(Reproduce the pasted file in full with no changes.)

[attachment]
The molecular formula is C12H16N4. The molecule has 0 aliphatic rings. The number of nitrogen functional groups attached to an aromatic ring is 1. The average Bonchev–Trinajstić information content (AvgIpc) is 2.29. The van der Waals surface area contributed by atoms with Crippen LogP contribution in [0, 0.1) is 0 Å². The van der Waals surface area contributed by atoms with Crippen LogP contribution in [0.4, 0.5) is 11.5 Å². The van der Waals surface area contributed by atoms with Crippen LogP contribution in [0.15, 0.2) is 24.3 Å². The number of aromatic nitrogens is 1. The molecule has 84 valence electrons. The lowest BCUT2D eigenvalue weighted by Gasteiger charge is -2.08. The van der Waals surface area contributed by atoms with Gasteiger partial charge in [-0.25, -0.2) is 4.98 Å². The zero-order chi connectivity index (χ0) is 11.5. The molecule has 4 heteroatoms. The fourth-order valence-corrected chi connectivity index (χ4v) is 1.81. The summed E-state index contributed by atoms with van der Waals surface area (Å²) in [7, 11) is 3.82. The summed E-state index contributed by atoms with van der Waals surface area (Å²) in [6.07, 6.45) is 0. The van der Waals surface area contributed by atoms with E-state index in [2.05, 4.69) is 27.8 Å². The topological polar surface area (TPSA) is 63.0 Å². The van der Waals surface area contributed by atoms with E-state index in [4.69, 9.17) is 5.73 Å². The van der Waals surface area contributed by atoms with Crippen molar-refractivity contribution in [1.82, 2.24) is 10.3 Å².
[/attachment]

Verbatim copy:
The molecular formula is C12H16N4. The molecule has 0 aliphatic rings. The number of nitrogen functional groups attached to an aromatic ring is 1. The average Bonchev–Trinajstić information content (AvgIpc) is 2.29. The van der Waals surface area contributed by atoms with Crippen LogP contribution in [0, 0.1) is 0 Å². The van der Waals surface area contributed by atoms with Crippen LogP contribution in [0.4, 0.5) is 11.5 Å². The van der Waals surface area contributed by atoms with Crippen LogP contribution in [0.15, 0.2) is 24.3 Å². The number of aromatic nitrogens is 1. The molecule has 84 valence electrons. The lowest BCUT2D eigenvalue weighted by Gasteiger charge is -2.08. The van der Waals surface area contributed by atoms with Gasteiger partial charge in [-0.25, -0.2) is 4.98 Å². The zero-order chi connectivity index (χ0) is 11.5. The molecule has 4 heteroatoms. The fourth-order valence-corrected chi connectivity index (χ4v) is 1.81. The summed E-state index contributed by atoms with van der Waals surface area (Å²) in [7, 11) is 3.82. The summed E-state index contributed by atoms with van der Waals surface area (Å²) in [6.07, 6.45) is 0. The van der Waals surface area contributed by atoms with E-state index in [2.05, 4.69) is 27.8 Å². The topological polar surface area (TPSA) is 63.0 Å². The van der Waals surface area contributed by atoms with E-state index in [4.69, 9.17) is 5.73 Å². The van der Waals surface area contributed by atoms with Crippen molar-refractivity contribution in [1.82, 2.24) is 10.3 Å².